Internet access, cable and satellite television, and the abundance of niche magazines all provide a cornucopia of content to consumers, creating some interesting and sometimes counter-intuitive effects.
As someone who began his career decades ago before that cornucopia existed, three counter-intuitive effects fascinate me.
I previously mentioned how the abundance of content suppliers leads to competition that actually lowers the threshold of acceptable quality in the minds of consumers in “Good Enough Triumphs Over Perfection,” but I don’t think I explained it as concisely as I should have. Allow me to do so now.
How “Good Enough” Now Beats Perfect
Decades ago, when consumers had access to fewer suppliers of content, suppliers used higher quality content (i.e., “high-production values”) as a competitive weapon against each other. With such an abundance of suppliers today, the competition slides toward being the first to produce content that is at least of acceptable quality.
Millions of videos are viewed billions of times each month on sites like YouTube — not because of high production values, but because the videos are good enough to watch. Production of higher quality content delays distribution and curbs widespread usage.
This corollary runs against the grain of traditional mass media organizations, which tend to delay release of content until it’s perfect. Still, the effect of this corollary is an observable phenomenon.
Dumbing Down Mass Media
An abundance of suppliers tends to “dumb down” many traditional mass media outlets. The primary business model of mass media vehicles (newspapers, magazines, broadcast programs, etc.) is to attract sufficient numbers of consumers so the vehicle will attract advertisers who will pay to place their advertisements either adjacent or interstitial to the content attracting the consumers. The more consumers the vehicle attracts, the higher the rates an advertiser is willing to pay and the more money the vehicle earns.
Yet when the sheer number of media vehicles available to consumers radically increases, as it has during the past decades with Internet access, cable and satellite television, and the abundance of niche magazines, the median number of consumers attracted to any vehicle decreases. That’s because the overall number of consumers are now spread across many more vehicles, thus resulting in audience fragmentation.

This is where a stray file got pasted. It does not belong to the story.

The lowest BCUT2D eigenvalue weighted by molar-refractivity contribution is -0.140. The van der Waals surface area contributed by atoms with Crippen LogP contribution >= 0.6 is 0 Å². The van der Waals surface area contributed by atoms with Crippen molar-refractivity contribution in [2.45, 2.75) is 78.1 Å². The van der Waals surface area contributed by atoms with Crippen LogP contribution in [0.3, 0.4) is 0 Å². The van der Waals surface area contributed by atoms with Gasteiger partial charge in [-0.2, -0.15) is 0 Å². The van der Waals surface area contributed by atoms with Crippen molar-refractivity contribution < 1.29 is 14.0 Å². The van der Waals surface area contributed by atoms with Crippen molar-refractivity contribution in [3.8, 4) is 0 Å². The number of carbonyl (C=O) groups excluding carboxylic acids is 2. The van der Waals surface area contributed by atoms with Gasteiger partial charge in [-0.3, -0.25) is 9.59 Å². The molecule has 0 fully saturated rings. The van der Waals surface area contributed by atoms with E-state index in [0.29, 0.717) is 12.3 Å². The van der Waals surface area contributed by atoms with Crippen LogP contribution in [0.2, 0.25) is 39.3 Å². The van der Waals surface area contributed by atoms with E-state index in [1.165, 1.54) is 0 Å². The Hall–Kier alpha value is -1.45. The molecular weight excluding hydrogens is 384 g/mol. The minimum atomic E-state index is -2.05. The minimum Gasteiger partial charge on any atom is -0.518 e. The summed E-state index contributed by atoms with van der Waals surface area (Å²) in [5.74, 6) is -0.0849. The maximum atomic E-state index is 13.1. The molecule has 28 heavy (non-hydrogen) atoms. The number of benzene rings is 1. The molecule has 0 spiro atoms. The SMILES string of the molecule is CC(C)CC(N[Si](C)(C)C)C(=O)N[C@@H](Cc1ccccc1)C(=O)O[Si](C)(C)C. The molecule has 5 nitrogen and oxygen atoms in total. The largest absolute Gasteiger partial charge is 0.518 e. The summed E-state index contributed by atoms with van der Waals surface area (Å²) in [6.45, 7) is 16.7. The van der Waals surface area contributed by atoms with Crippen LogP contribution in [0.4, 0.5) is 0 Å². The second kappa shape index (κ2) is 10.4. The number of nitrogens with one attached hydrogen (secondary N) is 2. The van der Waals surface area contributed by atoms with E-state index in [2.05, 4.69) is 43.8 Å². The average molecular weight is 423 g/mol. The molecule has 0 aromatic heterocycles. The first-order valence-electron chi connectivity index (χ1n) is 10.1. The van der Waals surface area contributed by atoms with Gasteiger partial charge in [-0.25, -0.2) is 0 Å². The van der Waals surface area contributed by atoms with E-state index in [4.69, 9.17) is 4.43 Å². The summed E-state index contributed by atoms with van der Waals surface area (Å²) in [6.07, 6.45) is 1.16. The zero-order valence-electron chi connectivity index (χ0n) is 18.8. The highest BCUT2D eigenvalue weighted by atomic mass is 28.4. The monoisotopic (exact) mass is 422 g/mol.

The lower medium number of consumers tends to reduce the median revenues of those vehicles. So, most mass media vehicles try to compensate by dumbing down the quality of their content, attempting to restore a larger audience by appealing to a lower common denominator.
For example, A&E’s “Biography” television program used to broadcast biographies of Einstein, Picasso, and Michelangelo, but now broadcasts biographies of Madonna, Jim Carrey, and Britney Spears. The Learning Channel used to broadcast instructional programs about mathematics, science, and the humanities, but now broadcasts programs about purchasing real estate, upgrading wardrobes, and home furnishings. Reality programs have replaced quality programs.
Timid Mainstream Media
Many traditional mass media vehicles get more timid as they face more competition and lose more audience through fragmentation. Gone are the days of hard-hitting reporting from mainstream media companies.
For example, you won’t find an entire evening newscast devoted to a controversial political topic, the way that Walter Cronkite would devote an entire “CBS Evening News” show to Watergate. The controversy that hard news reporting creates might today alienate some of a newscast’s remaining viewers, so broadcast companies shy away from that. Pointing out obvious lies by politicians is now left for “The Daily Show with Jon Stewart” on Comedy Central.
You might think that increased competition would lead to competition for high quality and more probative content. Alas, it doesn’t, perhaps for the same reasons that fast food outsells quality cooking.
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